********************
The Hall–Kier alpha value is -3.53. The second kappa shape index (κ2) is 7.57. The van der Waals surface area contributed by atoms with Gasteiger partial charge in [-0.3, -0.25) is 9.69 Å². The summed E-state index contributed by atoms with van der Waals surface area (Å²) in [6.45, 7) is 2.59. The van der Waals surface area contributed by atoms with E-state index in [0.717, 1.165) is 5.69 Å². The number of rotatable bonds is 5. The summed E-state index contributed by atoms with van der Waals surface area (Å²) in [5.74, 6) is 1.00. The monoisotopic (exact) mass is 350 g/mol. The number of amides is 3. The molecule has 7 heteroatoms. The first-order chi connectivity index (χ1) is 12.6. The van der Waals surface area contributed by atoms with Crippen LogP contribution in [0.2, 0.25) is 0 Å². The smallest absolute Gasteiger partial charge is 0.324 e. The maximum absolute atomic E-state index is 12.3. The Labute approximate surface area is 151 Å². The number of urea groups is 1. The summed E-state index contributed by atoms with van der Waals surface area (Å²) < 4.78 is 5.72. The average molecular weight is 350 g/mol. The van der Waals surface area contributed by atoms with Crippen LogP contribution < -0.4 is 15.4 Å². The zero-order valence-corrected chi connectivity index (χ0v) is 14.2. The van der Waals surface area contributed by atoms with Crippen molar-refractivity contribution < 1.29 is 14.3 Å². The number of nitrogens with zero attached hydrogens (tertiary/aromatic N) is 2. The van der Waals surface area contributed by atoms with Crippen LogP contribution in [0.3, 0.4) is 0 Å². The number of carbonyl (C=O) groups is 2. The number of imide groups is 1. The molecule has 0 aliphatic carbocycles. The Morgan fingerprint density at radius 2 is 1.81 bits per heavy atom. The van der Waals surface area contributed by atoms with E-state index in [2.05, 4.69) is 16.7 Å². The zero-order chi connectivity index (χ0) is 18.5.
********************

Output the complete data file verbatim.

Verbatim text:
The Hall–Kier alpha value is -3.53. The second kappa shape index (κ2) is 7.57. The van der Waals surface area contributed by atoms with Gasteiger partial charge in [-0.3, -0.25) is 9.69 Å². The summed E-state index contributed by atoms with van der Waals surface area (Å²) in [6.45, 7) is 2.59. The van der Waals surface area contributed by atoms with E-state index in [0.717, 1.165) is 5.69 Å². The number of rotatable bonds is 5. The summed E-state index contributed by atoms with van der Waals surface area (Å²) in [5.74, 6) is 1.00. The monoisotopic (exact) mass is 350 g/mol. The number of amides is 3. The molecule has 7 heteroatoms. The first-order chi connectivity index (χ1) is 12.6. The van der Waals surface area contributed by atoms with Crippen LogP contribution in [0.2, 0.25) is 0 Å². The smallest absolute Gasteiger partial charge is 0.324 e. The maximum absolute atomic E-state index is 12.3. The Labute approximate surface area is 151 Å². The number of urea groups is 1. The summed E-state index contributed by atoms with van der Waals surface area (Å²) < 4.78 is 5.72. The average molecular weight is 350 g/mol. The van der Waals surface area contributed by atoms with Crippen LogP contribution < -0.4 is 15.4 Å². The zero-order valence-corrected chi connectivity index (χ0v) is 14.2. The van der Waals surface area contributed by atoms with Crippen molar-refractivity contribution < 1.29 is 14.3 Å². The number of nitrogens with zero attached hydrogens (tertiary/aromatic N) is 2. The van der Waals surface area contributed by atoms with Crippen LogP contribution in [0.3, 0.4) is 0 Å². The number of carbonyl (C=O) groups is 2. The number of imide groups is 1. The molecule has 0 aliphatic carbocycles. The Morgan fingerprint density at radius 2 is 1.81 bits per heavy atom. The van der Waals surface area contributed by atoms with E-state index in [2.05, 4.69) is 16.7 Å². The zero-order chi connectivity index (χ0) is 18.5.